Multi-Task Learning to Map Proteins Inside Cells at Near-Atomic Resolution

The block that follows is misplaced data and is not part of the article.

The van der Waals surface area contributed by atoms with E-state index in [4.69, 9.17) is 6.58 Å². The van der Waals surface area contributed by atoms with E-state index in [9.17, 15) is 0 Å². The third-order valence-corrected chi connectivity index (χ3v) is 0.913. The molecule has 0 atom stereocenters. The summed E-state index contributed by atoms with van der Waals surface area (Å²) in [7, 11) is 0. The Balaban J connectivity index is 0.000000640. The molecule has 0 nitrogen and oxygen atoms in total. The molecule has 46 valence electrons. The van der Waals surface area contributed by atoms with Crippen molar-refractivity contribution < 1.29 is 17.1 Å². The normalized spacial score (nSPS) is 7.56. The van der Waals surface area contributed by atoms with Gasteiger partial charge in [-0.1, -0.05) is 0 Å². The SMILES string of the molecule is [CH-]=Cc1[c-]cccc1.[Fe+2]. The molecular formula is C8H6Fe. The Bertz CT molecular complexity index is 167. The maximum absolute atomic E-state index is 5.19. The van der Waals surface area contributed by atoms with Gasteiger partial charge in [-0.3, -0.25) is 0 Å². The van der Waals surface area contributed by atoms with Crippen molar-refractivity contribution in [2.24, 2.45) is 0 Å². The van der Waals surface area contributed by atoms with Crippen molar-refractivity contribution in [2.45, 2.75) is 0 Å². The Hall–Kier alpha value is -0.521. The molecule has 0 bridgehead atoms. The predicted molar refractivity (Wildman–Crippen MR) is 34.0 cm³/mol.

Understanding how proteins interact within the cell to perform specific functions is a major goal of modern biology, and vital for understanding the diverse roles these molecules play in biomedicine. Cryo-electron tomography (cryo-ET) combined with sub-volume averaging (SVA) is currently the most promising imaging technology for visualizing macromolecules within their native environment at high resolution. However, the densely packed cytoplasm makes it difficult to identify the location of proteins of interest within tomograms, and technical challenges in image analysis have limited the applicability of this technique. This project will design computational tools to accurately detect molecules in cellular tomograms and determine their high-resolution structures. To achieve these goals, the team will take a holistic approach to identifying proteins that uses a multi-task, semi-supervised learning strategy to simultaneously de-noise, segment, and detect targets of interest within crowded cellular environments. They will also develop a constrained projection alignment and classification strategy to determine the near-atomic resolution structure of heterogeneous complexes of biomedical importance studied in-situ by cryo-ET. Ultimately, these advances will allow the visualization of molecules in their native environment at unprecedented levels of detail, helping to realize the promise of visual proteomics.